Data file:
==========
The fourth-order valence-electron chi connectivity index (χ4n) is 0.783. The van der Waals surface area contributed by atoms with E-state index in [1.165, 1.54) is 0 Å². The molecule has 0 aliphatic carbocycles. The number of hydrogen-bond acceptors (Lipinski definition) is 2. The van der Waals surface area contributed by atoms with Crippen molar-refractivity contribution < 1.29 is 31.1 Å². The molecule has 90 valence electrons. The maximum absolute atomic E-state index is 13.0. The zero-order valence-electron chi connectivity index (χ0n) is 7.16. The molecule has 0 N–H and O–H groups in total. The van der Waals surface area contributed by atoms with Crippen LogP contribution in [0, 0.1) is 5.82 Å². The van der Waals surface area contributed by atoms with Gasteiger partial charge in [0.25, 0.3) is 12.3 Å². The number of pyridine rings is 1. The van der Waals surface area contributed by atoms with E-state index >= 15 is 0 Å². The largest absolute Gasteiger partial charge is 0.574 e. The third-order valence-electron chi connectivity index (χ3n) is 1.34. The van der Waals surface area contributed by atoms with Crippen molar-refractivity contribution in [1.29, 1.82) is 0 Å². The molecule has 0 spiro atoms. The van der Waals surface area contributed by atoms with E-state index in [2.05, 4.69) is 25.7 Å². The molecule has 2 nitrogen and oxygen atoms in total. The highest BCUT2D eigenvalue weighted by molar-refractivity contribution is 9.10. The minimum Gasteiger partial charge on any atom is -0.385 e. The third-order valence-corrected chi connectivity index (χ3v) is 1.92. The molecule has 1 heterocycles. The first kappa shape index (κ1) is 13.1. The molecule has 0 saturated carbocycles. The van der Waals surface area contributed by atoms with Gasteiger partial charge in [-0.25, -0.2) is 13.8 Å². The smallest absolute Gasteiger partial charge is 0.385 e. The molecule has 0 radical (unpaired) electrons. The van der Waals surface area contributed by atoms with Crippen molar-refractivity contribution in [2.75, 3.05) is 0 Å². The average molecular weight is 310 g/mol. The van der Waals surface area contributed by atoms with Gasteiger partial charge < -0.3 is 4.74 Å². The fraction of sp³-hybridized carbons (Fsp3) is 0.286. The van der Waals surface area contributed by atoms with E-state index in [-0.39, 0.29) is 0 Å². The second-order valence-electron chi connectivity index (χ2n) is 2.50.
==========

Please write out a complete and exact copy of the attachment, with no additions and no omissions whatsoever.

The fourth-order valence-electron chi connectivity index (χ4n) is 0.783. The van der Waals surface area contributed by atoms with E-state index in [1.165, 1.54) is 0 Å². The molecule has 0 aliphatic carbocycles. The number of hydrogen-bond acceptors (Lipinski definition) is 2. The van der Waals surface area contributed by atoms with Crippen molar-refractivity contribution < 1.29 is 31.1 Å². The molecule has 90 valence electrons. The maximum absolute atomic E-state index is 13.0. The zero-order valence-electron chi connectivity index (χ0n) is 7.16. The molecule has 0 N–H and O–H groups in total. The van der Waals surface area contributed by atoms with Crippen LogP contribution in [0, 0.1) is 5.82 Å². The van der Waals surface area contributed by atoms with Gasteiger partial charge in [0.25, 0.3) is 12.3 Å². The number of pyridine rings is 1. The van der Waals surface area contributed by atoms with E-state index >= 15 is 0 Å². The largest absolute Gasteiger partial charge is 0.574 e. The third-order valence-electron chi connectivity index (χ3n) is 1.34. The van der Waals surface area contributed by atoms with Crippen molar-refractivity contribution in [1.29, 1.82) is 0 Å². The molecule has 0 spiro atoms. The van der Waals surface area contributed by atoms with E-state index in [2.05, 4.69) is 25.7 Å². The molecule has 2 nitrogen and oxygen atoms in total. The highest BCUT2D eigenvalue weighted by molar-refractivity contribution is 9.10. The minimum Gasteiger partial charge on any atom is -0.385 e. The third-order valence-corrected chi connectivity index (χ3v) is 1.92. The molecule has 1 heterocycles. The first kappa shape index (κ1) is 13.1. The molecule has 0 saturated carbocycles. The van der Waals surface area contributed by atoms with Gasteiger partial charge in [-0.25, -0.2) is 13.8 Å². The smallest absolute Gasteiger partial charge is 0.385 e. The molecule has 0 radical (unpaired) electrons. The van der Waals surface area contributed by atoms with Crippen molar-refractivity contribution in [2.75, 3.05) is 0 Å². The average molecular weight is 310 g/mol. The van der Waals surface area contributed by atoms with Gasteiger partial charge < -0.3 is 4.74 Å². The fraction of sp³-hybridized carbons (Fsp3) is 0.286. The van der Waals surface area contributed by atoms with E-state index in [-0.39, 0.29) is 0 Å². The second-order valence-electron chi connectivity index (χ2n) is 2.50.